Abortion advocates are always relying on inaccurate maternal death statistics in the United States. They use this inaccurate data to claim that childbirth is six to twelve times deadlier than having an abortion.
Pro-life advocates however, contend that the stats used by the pro-abortion camp completely ignores high rates of other physical and psychological complications associated with abortion.
STAKES, the statistical analysis unit of Finland’s National Research and Development Center for Welfare and Health has conducted a study of pregnancy-associated deaths in Finland that has shown that the risk of dying within a year after an abortion is several times higher than the risk of dying after miscarriage or childbirth.(1)
In an effort to evaluate the accuracy of maternal death reports, STAKES researchers pulled the death certificate records for all the women of reproductive age (15-49) who died between 1987 and 1994–a total of 9,192 women. They then culled through the national health care data base to identify any pregnancy-related events for each of these women in the 12 months prior to their deaths.
Finland has socialized healthcare, which makes these records more accurate and complete than records kept in the US. the STAKES researchers identified 281 women who had died within a year of their last pregnancy. The unadjusted mortality rate per 100,000 cases was 27 for women who had given birth, 48 for women who had miscarriages or ectopic pregnancies, and 101 for women who had abortions.
The researchers then calculated the age-adjusted odds ratio of death, using the death rate of women who had not been pregnant as the standard equal to one. Table 1 shows that the age-adjusted odds ratio of women dying in the year they give birth as being half that of women who are not pregnant, whereas women who have abortions are 76 percent more likely to die in the year following abortion compared to non-pregnant women. Compared to women who carry to term, women who abort are 3.5 times more likely to die within a year.
Deaths from Suicide
Using a subset of the same data, STAKES researchers had previously reported that the risk of death from suicide within the year of an abortion was more than seven times higher than the risk of suicide within a year of childbirth.(2) Two of these suicides were also connected with infanticide. Examples of post-abortion suicide/infanticide attempts have also been documented in the United States.(3)
The same finding was reported in STAKES’ more recent study. Among the 281 women who died within a year of their last pregnancy, 77 (27 percent) had committed suicide. Figure 2 shows the age-adjusted odds ratio for suicide for the three pregnancy groups compared to the “no pregnancy” control group.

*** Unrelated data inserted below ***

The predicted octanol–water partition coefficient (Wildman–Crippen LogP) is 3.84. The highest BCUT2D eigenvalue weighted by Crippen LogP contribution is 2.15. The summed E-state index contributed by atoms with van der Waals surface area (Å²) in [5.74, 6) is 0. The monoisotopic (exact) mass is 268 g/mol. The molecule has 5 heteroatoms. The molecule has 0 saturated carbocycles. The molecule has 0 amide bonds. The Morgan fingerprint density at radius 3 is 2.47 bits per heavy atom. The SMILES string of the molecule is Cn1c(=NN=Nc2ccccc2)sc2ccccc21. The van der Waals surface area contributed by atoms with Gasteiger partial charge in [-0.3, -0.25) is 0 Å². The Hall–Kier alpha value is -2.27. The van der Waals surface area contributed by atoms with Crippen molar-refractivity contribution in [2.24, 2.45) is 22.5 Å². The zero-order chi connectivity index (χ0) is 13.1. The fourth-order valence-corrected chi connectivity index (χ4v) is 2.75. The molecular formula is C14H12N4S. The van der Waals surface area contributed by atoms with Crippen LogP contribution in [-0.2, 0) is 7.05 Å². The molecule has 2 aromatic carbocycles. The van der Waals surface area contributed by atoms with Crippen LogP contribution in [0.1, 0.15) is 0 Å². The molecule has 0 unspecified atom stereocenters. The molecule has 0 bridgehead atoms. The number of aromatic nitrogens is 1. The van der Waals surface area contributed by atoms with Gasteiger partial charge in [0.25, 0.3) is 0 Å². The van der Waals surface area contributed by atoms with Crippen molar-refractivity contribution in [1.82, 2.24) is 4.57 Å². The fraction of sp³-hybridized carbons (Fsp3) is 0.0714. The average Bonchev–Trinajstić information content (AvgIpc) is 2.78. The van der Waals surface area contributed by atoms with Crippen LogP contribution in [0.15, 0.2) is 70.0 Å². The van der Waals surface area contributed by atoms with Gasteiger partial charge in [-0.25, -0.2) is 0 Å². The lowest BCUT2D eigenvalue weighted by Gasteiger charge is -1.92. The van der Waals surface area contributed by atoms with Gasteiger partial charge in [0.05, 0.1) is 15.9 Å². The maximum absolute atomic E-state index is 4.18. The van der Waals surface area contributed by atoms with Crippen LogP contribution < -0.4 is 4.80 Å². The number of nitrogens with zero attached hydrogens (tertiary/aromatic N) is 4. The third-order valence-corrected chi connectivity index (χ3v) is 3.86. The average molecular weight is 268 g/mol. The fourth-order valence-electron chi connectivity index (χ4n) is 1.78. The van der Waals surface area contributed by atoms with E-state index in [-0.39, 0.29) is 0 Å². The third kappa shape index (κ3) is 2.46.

Notably, the risk of suicide following a birth was about half that of the general population of women. This finding is consistent with previous studies that have shown that an undisturbed pregnancy actually reduces the risk of suicide.(4)
Abortion, on the other hand, is clearly linked to a dramatic increase in suicide risk. This statistical finding is corroborated by interview-based studies which have consistently shown extraordinarily high levels of suicidal ideation (30-55 percent) and reports of suicide attempts (7-30 percent) among women who have had an abortion.(5) In many of these studies, the women interviewed have explicitly described the abortion as the cause of their suicidal impulses.
In part 2 we will look at statistics on death by accident, homicide, natural causes and the conclusions of the study.
1. Gissler, M., et. al., “Pregnancy-associated deaths in Finland 1987-1994 — definition problems and benefits of record linkage,” Acta Obsetricia et Gynecolgica Scandinavica 76:651-657 (1997).
2. Mika Gissler, Elina Hemminki, Jouko Lonnqvist, “Suicides after pregnancy in Finland: 1987-94: register linkage study” British Medical Journal 313:1431-4, 1996.
3. McFadden, A., “The Link Between Abortion and Child Abuse,” Family Resources Center News (January 1998) 20.
4. S. J. Drower, & E. S. Nash, “Therapeutic Abortion on Psychiatric Grounds,” South African Medical Journal 54:604-608, Oct. 7, 1978; B. Jansson, Acta Psychiatrica Scandinavia 41:87, 1965.
5. David Reardon, “Psychological Reactions Reported After Abortion,” The Post-Abortion Review, 2(3):4-8, Fall 1994; Anne C. Speckhard, The Psychological Aspects of Stress Following Abortion (Kansas City: Sheed & Ward, 1987); Vincent Rue, “Traumagenic Aspects of Elective Abortion: Preliminary Findings from an International Study” Healing Visions Conference, June 22, 1996.